While the media screams about the ISIS sympathizers attacks in Paris and California…..
And Republican Presidential candidates take turns to get up and say the US is losing the war against ISIS militants…..
The truth is more complicated…..
But the bottom line is the militants have lost ground and influence in Syria and Iraq….
President Obama may not be beating his chest with the news ….But despite the increase in those who are committing acts of violence in the militants name….The ISIS forces ARE being pushed back by several different groups in Iraq and in Syria….
Those groups include the Kurds, Shia militia backed by American airpower and more american military advisors and Syria’s military backed by Russian air power….
The Middle East is being rearranged by all this fighting and the goal of destroying ISIS probably isn’t going to be necessary …..
That because the local militants are gaining more power and will restore the natural push-pull that was going on prior to George W. Bush’s interference in the region that destabilized things….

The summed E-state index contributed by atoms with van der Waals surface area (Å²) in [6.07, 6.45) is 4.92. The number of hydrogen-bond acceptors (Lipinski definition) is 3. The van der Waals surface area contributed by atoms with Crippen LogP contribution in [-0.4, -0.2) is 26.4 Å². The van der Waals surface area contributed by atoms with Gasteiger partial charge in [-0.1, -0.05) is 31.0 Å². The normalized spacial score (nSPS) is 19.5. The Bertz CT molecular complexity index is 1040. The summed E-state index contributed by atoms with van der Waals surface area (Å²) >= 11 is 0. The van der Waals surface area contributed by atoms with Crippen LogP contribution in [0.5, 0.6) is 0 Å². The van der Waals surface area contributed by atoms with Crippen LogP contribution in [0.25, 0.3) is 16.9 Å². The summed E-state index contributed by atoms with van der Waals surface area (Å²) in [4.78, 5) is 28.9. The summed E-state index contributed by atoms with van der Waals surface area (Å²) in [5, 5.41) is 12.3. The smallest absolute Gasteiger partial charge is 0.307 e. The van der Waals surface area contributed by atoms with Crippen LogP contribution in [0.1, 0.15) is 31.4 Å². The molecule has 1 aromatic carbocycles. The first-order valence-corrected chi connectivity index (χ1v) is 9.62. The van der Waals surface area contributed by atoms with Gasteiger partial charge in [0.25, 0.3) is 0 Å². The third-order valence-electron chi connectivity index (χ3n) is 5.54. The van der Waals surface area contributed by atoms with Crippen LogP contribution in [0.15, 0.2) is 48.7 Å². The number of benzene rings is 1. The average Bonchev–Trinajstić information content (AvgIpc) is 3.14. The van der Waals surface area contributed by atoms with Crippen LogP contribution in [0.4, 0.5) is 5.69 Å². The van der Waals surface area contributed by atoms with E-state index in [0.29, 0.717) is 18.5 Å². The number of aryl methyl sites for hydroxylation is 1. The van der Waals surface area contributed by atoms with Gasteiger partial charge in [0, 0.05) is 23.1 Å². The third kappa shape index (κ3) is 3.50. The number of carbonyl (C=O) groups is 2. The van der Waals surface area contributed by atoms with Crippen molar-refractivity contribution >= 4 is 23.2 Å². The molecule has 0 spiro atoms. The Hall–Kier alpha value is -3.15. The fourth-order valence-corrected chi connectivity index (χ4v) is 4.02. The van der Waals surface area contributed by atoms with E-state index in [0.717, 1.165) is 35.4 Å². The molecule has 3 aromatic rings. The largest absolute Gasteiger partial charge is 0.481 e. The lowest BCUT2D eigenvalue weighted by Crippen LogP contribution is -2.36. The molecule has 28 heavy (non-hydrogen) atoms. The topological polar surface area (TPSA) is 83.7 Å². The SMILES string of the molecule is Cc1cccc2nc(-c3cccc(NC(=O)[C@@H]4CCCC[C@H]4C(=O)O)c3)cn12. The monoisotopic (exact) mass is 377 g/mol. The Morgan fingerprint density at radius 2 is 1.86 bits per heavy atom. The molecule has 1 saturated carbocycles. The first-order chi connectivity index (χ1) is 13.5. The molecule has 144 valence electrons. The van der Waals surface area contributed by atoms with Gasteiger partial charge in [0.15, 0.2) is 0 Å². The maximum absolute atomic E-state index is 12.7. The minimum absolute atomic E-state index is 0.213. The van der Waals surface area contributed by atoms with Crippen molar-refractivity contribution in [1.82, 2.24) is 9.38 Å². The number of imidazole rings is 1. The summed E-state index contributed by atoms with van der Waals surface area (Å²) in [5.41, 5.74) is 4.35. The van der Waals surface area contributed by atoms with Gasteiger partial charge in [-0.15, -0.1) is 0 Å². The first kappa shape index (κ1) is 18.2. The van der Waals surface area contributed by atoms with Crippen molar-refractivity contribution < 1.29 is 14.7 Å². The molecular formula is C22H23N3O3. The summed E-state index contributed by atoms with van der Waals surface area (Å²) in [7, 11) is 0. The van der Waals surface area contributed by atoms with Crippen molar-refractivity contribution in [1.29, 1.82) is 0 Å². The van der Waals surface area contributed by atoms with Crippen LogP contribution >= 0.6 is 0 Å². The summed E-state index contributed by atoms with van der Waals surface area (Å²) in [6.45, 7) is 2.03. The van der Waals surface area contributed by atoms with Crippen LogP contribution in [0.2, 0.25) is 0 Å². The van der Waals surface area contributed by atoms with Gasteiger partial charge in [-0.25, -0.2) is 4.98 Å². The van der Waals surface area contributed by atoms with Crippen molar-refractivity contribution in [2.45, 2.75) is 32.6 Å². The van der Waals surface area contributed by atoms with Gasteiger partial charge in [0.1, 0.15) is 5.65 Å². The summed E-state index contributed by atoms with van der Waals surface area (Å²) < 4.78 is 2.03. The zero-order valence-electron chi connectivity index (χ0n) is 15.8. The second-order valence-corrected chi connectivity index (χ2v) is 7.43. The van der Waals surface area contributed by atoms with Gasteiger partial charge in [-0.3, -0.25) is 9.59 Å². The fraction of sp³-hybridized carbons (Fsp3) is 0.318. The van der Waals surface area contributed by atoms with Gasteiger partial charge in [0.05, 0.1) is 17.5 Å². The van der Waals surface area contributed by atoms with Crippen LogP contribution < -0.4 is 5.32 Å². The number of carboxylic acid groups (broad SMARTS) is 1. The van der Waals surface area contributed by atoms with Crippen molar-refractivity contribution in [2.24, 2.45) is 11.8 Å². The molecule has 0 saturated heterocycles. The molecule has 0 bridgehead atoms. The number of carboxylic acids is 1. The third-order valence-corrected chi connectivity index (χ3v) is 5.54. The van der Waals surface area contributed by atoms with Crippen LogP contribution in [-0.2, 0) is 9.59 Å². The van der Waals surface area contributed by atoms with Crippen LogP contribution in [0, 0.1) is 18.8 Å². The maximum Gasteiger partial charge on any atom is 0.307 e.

We may not like authoritarian leaders there…
But that type of control maybe the ONLY way to bottle up the WIDESPREAD blood letting that has been the recent history of the region….
And should keep outside armies from sending their men and women in harms way….At least not as many anyways?
A war seen by the United States as primarily aimed at preventing future terrorist attacks in America is being prosecuted for very different reasons by the diverse assortment of Shiite, Kurdish and Sunni fighters battling in both Iraq and Syria, often in pursuit of competing agendas that work to subvert the goal of defeating the militants.
In northern Iraq and Syria, Kurds are busily carving out the borders to new Kurdish enclaves. Shiite militias, now the most powerful force in Iraq, are extending their reach deep into traditionally Sunni areas of northern Iraq. The Syrian government is focusing its energies on reclaiming land seized by its opponents during the five-year-old rebellion against it, while deeply divided Syrian rebels in turn are fighting a two-front war to hold their ground against both the government and the Islamic State.
In this fragmented landscape, the Islamic State is but one of a multitude of groups competing for territory and dominance over the collapsed nation states of Iraq and Syria — a symptom as much as a cause of the scramble for power unleashed by the U.S.-led invasion of Iraq in 2003 and the 2011 revolt in Syria.
The Islamic State may or may not be vanquished soon — and a string of defeats inflicted in recent months in northeastern Syria, northern Iraq and most recently Ramadi have raised hopes that its demise may be closer than had been thought…..Share on Facebook